SURESH RAJ NEUPANE
Chitwan is a world-renowned national park and has become synonymous with wildlife safaris like Kenya's Masai Mara. A key role was played by resorts like Tiger Tops, which have promoted Chitwan internationally since the 1970s.
However, Tiger Tops and seven other resorts inside Chitwan have been closed since early this year because of a government move to re-evaluate the impact they are having on park ecology. The dispute has been complicated by rivalry between resorts inside and outside the park.
But 450km away, Bardiya National Park has become a beneficiary of Chitwan's closures. Bardiya has only 22 rhinos and 19 tigers and a dozen or so wild elephants, but wildlife viewing is said to be easier here because of the sparse undergrowth.
"Last year this time we had 40 per cent occupancy, this year we are fully booked," says Gauri Mallakar of Tiger Tops Karnali, a branch of Tiger Tops Chitwan. She adds: "Tourists love this place, it has a unique ecology."
Indeed, these days flights to Nepalganj are full of tourists on wildlife safaris to Bardiya, most of them British and American. Nancy Reid from the United States was just getting off an elephant after a safari, and was breathless with excitement: "It was incredible, we saw rhinos up close, I'm going to come back."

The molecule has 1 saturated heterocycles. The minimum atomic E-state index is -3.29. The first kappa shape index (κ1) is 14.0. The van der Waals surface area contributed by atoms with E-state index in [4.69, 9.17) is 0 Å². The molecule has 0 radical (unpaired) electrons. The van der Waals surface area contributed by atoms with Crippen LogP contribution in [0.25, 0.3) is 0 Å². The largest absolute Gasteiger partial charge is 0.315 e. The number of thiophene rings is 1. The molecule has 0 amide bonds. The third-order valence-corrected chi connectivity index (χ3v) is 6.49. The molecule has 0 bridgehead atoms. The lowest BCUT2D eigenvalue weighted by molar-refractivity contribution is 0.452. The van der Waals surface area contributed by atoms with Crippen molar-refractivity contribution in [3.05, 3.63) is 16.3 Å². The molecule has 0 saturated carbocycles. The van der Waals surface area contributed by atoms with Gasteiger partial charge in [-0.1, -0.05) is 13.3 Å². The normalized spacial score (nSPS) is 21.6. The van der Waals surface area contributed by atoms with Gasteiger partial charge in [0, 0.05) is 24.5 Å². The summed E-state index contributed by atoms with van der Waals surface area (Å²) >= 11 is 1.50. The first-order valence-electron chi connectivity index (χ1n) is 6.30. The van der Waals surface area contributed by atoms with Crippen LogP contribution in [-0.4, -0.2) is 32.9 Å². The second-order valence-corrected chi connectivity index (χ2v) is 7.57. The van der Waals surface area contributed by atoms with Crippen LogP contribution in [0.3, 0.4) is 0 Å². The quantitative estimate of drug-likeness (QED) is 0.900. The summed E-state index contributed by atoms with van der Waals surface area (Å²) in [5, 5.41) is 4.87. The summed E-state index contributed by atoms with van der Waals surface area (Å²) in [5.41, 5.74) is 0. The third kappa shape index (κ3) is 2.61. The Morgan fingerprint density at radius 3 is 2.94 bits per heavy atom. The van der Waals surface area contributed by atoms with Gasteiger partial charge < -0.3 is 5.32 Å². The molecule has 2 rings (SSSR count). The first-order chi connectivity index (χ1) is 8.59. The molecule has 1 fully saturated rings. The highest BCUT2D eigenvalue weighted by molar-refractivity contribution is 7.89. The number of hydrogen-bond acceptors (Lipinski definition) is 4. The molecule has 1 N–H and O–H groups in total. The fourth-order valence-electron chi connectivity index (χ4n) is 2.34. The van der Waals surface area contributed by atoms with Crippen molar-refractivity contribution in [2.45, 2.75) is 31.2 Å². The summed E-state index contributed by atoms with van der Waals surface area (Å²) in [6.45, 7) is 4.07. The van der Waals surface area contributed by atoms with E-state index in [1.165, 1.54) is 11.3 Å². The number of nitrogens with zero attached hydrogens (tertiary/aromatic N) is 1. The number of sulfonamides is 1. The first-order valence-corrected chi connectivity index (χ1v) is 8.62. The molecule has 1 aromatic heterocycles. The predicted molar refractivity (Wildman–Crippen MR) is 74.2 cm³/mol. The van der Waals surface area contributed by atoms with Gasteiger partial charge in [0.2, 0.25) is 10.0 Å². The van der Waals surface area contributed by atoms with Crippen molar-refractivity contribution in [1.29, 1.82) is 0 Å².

Conservationist Ramesh Thapa of Bardiya National Park says the park sees a lot of repeat tourists because of its unique habitat. "Also, Bardiya is not as crowded as Chitwan, and the park is really wild," he explains.
More than 500 tourists came to Bardiya in August-October, compared to only 350 at the same time last year. But hoteliers like Mohan Aryal of Forest Hideway Hotel and Cottage says Bardiya could do much better if the government invested in infrastructure.
"Electricity, telephones, direct flights, and bus routes from Pokhara and Kathmandu would double the number of tourists coming here," he says. "We also need more safari elephants."
Tiger Tops's Mallakar says tourists booked to Chitwan came to Bardiya instead and loved it. The resort brought some of its staff to Bardiya too. Maybe they need to bring the safari elephants along too.
To read about plans to expand Bardiya National Park and other stories, please see this week's issue of Nepali Times.